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    • Start with this paper

      Then look at the guys at this site

      There are roughly three ways in which you can be a Rawlsian and a libertarian

      1) You agree with the way Rawls has framed the problem and think that his project is important. You even think that the way he initially goes about solving it is somewhere in the ballpark. You don’t necessarily accept the full description of the original position, though you may endorse something similar (kind of the way Hayek did). This will then lead you to endorse a more traditional libertarian set of principles.

      2) You go so far as to think that Rawls’s original position is the correct device with which to choose the principles of justice. You just think that more libertarian principles will be chosen. Maybe more importance will be afforded to private property rights as a basic liberty. This leads to straightforwardly libertarian conclusions

      3) You agree with Rawls on almost everything including the pirnciples of justice. You just think that the kind of institutions the principles recommend are classical liberal ones rather than the more leftist ones.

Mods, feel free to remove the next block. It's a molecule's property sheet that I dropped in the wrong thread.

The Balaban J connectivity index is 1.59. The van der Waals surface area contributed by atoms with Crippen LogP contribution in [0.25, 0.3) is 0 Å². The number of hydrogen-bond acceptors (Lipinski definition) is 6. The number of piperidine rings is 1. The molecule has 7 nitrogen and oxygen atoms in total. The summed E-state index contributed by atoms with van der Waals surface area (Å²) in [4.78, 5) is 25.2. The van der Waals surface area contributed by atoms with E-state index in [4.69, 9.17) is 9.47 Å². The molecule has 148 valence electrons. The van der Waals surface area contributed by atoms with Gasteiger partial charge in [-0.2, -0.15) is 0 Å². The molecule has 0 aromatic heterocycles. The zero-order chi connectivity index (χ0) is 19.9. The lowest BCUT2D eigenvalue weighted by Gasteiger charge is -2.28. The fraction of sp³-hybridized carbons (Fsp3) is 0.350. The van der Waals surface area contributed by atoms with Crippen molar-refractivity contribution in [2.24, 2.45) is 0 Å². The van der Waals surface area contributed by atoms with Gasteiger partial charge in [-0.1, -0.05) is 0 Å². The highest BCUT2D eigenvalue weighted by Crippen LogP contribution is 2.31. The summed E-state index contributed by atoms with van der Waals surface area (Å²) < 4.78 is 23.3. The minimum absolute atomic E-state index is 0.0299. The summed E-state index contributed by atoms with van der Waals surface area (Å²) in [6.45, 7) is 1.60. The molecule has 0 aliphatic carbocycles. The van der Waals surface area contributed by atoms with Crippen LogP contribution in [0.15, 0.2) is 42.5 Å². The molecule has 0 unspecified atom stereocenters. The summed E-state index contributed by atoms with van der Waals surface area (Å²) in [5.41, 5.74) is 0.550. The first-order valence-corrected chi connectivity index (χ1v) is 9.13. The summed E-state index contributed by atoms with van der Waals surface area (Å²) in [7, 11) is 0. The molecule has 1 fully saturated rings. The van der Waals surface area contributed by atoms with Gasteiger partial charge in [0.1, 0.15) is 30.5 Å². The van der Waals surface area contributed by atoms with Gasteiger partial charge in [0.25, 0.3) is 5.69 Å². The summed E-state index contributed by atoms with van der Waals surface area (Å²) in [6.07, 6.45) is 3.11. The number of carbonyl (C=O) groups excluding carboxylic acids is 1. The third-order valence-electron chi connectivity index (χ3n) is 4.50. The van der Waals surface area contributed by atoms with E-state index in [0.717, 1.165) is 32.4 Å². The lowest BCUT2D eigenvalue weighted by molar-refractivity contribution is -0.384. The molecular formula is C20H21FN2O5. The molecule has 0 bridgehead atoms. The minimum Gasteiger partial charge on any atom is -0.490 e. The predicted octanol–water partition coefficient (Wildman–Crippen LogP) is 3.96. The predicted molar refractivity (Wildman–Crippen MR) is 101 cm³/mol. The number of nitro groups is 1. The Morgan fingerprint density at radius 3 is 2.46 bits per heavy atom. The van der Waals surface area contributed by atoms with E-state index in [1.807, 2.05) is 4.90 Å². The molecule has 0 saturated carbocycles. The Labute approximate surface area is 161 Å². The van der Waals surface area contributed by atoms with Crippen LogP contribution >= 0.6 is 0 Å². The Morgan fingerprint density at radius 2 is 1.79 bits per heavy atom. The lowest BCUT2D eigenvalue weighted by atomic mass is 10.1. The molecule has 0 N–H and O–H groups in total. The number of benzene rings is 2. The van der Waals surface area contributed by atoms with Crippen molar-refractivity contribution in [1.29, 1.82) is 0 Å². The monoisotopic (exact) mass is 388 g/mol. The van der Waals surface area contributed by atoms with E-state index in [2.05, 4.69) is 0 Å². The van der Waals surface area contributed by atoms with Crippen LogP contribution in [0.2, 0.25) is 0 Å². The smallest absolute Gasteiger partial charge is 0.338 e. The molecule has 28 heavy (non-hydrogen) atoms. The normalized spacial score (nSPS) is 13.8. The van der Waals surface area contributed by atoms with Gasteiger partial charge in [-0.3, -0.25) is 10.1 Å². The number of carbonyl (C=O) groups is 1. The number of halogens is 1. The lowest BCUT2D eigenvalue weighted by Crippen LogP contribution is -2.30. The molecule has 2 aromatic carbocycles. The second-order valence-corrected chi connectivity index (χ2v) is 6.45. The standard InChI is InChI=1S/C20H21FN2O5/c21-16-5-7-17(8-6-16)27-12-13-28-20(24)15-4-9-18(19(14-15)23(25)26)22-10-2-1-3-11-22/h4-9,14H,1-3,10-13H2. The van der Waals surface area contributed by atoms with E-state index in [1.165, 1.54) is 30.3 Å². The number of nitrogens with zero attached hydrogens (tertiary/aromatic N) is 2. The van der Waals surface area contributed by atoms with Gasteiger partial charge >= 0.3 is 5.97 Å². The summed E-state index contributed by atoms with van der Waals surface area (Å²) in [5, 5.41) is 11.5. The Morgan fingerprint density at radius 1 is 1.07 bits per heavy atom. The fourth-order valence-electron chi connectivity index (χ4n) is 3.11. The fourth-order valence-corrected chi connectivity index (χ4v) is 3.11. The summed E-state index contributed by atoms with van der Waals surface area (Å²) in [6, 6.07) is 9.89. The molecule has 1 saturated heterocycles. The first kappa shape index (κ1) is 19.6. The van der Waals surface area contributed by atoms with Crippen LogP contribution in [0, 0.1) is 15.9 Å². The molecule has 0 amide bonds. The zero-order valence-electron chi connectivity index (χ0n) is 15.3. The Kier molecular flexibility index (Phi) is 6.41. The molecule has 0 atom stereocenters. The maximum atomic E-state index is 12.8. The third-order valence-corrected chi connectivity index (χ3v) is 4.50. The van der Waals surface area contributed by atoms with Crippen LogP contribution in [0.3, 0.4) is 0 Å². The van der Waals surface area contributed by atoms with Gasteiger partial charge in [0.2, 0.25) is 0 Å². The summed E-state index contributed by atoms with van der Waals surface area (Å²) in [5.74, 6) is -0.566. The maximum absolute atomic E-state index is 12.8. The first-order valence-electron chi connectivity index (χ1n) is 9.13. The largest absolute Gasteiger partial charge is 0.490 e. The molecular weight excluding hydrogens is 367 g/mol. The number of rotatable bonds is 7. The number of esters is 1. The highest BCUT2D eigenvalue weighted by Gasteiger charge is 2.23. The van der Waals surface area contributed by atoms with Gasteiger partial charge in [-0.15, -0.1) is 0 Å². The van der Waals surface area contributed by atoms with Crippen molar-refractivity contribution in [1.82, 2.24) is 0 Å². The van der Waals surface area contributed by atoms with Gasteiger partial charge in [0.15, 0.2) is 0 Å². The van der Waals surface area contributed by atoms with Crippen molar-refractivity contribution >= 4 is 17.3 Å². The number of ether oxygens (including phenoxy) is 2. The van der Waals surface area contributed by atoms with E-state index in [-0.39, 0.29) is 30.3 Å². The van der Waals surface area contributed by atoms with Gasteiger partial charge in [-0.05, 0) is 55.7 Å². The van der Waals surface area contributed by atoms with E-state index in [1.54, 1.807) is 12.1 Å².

4) You realise that Rawls was a bit of an odd duck and that when he was arguing against libertarianism, he was arguing against Nozick, Rand and Rothbard’s formulations. Rawls’s description of his ideal society “property owning democracy” is kind of vague and may plausibly (if with minor tweaks) be given a libertarian interpretation. Though, this latter way is questionable. Rawls says some things that give it a libertarian interpretation, but he says other things which don’t

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      • I agree completely. The veil is a great way to set up the intellectual exercise to describe what type of world people would choose. Rawls was just wrong on some of his assumptions.

        I strongly suspect even the most liberal members of this site, if faced with living with their choice, would choose a more libertarian society. It would be more prosperous, with better safety nets.

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        • We’re already with you on a great deal of items, including much of the economics. Honestly, my main gripe is with modern conservatism (read: corporatism). And in that regard, my main gripe with most libertarians (not necessarily you) is where I see them playing directly into the hands of the corporatists.